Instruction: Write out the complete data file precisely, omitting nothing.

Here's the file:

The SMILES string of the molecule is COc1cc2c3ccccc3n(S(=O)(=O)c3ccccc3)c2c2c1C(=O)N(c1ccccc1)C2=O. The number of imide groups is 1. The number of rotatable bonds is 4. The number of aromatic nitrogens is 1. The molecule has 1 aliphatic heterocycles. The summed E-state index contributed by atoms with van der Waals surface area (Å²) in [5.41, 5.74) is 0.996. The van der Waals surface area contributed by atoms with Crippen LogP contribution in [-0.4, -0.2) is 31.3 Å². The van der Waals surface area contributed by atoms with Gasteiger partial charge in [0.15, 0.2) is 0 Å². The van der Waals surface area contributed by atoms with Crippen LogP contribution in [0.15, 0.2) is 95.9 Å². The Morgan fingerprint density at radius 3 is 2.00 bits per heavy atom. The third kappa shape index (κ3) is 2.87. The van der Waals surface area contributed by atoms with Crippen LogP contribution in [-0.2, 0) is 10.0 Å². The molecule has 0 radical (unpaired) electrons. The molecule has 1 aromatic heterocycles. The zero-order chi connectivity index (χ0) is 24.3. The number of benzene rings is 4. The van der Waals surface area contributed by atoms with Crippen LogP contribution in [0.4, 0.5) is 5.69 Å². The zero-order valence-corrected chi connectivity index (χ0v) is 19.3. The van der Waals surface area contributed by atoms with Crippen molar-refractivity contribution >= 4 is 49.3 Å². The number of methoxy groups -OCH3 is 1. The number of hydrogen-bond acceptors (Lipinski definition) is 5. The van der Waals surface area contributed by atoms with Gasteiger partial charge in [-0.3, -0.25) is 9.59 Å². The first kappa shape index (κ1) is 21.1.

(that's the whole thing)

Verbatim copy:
The SMILES string of the molecule is COc1cc2c3ccccc3n(S(=O)(=O)c3ccccc3)c2c2c1C(=O)N(c1ccccc1)C2=O. The number of imide groups is 1. The number of rotatable bonds is 4. The number of aromatic nitrogens is 1. The molecule has 1 aliphatic heterocycles. The summed E-state index contributed by atoms with van der Waals surface area (Å²) in [5.41, 5.74) is 0.996. The van der Waals surface area contributed by atoms with Crippen LogP contribution in [-0.4, -0.2) is 31.3 Å². The van der Waals surface area contributed by atoms with Gasteiger partial charge in [0.15, 0.2) is 0 Å². The van der Waals surface area contributed by atoms with Crippen LogP contribution in [0.15, 0.2) is 95.9 Å². The Morgan fingerprint density at radius 3 is 2.00 bits per heavy atom. The third kappa shape index (κ3) is 2.87. The van der Waals surface area contributed by atoms with Crippen LogP contribution in [-0.2, 0) is 10.0 Å². The molecule has 0 radical (unpaired) electrons. The molecule has 1 aromatic heterocycles. The zero-order chi connectivity index (χ0) is 24.3. The number of benzene rings is 4. The van der Waals surface area contributed by atoms with Crippen LogP contribution in [0.4, 0.5) is 5.69 Å². The zero-order valence-corrected chi connectivity index (χ0v) is 19.3. The van der Waals surface area contributed by atoms with Crippen molar-refractivity contribution >= 4 is 49.3 Å². The number of methoxy groups -OCH3 is 1. The number of hydrogen-bond acceptors (Lipinski definition) is 5. The van der Waals surface area contributed by atoms with Gasteiger partial charge in [-0.3, -0.25) is 9.59 Å². The first kappa shape index (κ1) is 21.1.